I have been fortunate to have been afforded the opportunity to work with diverse cultures over many years and the differences are fascinating. As a leader, it is important for me to build trusting and lasting relationships with my teams and colleagues—gaining insight into the differences by spending quality time, asking questions, taking an interest in areas of work and family, etc. This flexibility helps me tailor my style to lend support in achieving our goals. Fundamentally, our aspirations are the same. Some just go about it differently.
What do you see as the value and limits to emerging technology, robotics, and AI in managing a global payroll?
AI has significantly impacted the way the world interacts with business. It has aided in reducing response turnaround times, speeding up decision making, and improving accuracy and data security which ultimately enhances the employee experience. However, one should never be lulled into thinking that AI can ever replace the “common sense” factor that can only be found in our valued staff and partners.
What are some essential practices and strategic choices to manage risk and compliance?
Risk implies uncertainty. The framework of risk mitigation should be documentation—identify, analyze, evaluate, treat, and monitor.
How did you get started in your career?
When asked about my career, I often reply my career found me. I was an associate in finance for a large firm when the finance controller asked me to manage and lead the corporate payroll space. Over the years, I’ve moved in and out of the HR and finance groups overseeing and performing duties in compensation, domestic/international tax, client training for HR and payroll, equity administration, and international services, to name a few areas.
What are some pieces of learned wisdom from your on-the-job experience that you can share regarding being effective and efficient?
Challenge yourself to be a good listener. Be present and in the moment. Don’t be too proud to ask lots of questions. Inquisitive minds are ever broadening minds.
What is the emotional experience of being in your position?
Although very rewarding, leadership comes with a great deal of responsibility. Making tough decisions often requires the ability to forgo immediate popularity and accolades for longevity and respect. You have to make tough decisions that are not always popular but ultimately yields positive outcomes.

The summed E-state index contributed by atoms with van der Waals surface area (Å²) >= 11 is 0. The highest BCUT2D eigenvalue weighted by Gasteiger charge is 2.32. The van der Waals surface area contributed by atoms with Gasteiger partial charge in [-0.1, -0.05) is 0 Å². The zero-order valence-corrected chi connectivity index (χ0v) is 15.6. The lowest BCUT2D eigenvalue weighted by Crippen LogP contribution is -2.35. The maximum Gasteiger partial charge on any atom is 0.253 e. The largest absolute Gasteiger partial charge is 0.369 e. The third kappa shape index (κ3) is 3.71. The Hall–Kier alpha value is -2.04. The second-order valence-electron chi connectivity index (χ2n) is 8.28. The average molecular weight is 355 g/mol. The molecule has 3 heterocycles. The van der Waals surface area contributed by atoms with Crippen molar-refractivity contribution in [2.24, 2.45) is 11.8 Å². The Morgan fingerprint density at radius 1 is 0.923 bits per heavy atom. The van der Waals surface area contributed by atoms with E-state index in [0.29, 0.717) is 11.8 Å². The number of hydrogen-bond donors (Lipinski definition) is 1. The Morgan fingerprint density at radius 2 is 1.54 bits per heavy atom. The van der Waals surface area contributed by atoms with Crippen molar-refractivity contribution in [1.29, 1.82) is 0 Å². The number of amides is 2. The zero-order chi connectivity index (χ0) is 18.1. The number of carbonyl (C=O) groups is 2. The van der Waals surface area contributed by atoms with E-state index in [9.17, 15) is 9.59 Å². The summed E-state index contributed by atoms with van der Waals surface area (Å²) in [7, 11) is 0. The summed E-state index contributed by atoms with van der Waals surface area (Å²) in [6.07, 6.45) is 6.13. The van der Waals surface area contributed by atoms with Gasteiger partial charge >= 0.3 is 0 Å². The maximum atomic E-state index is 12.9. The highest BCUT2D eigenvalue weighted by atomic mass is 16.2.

What are the most important qualities of effective leadership?
- Lead by Example—Never expect more from others than you do from yourself
- Share Your Vision—Other will follow if the journey is clear
- Effective Communication—It’s as clear as Dorothy’s yellow brick road leading to Oz
- Never Shy Away From Making Tough Decisions—I have enjoyed the fruits of glory more than the detritus that follows blame
- Praise Successes—Never be intimidated by the success of others. You will get your turn in the spotlight eventually
- Integrity—Beginning, middle, and end with having it
- Team Empowerment Is Contagious—You will be surprised by what freedom unleashes
- Inspire and Motivate
What is your management and leadership approach today?
It is important to understand what excites and motivates a person. Excited people are extremely productive and proactive. By listening more and talking less, I am enabled to gain insight into what makes a person “tick,” if you will. This knowledge informs how I tailor projects and design strategies based on a person’s strengths and sometimes their weaknesses.
How has your approach to change management helped make a successful organization?
Successful change management starts with sharing and socializing the benefits and need for change. A well-structured team understands the geography and culture of its organization making a sponsor buy-in (someone who is eager to visibly advocate the change throughout the project) always at hand. The only caveat is that change management takes time. Be patient and remember that transparency and an open mind will eventually lead to successful transformations.
How do you personally manage to balance work and pleasure?
Like most people I, too, struggle with work and life balance. In my spare time, I like to travel and sing professionally. How do I ensure that I set a good example and be a good leader on and off the court? I have learned that the same intentionality that I employ at work must also be tapped to solidify my interactions with family and friends. I have no doubt that great epitaphs don’t include total hours worked, but the number of lives touched.
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Frank J. Mendelson is Acquisitions Editor for the Global Payroll Management Institute (GPMI) and the American Payroll Association (APA).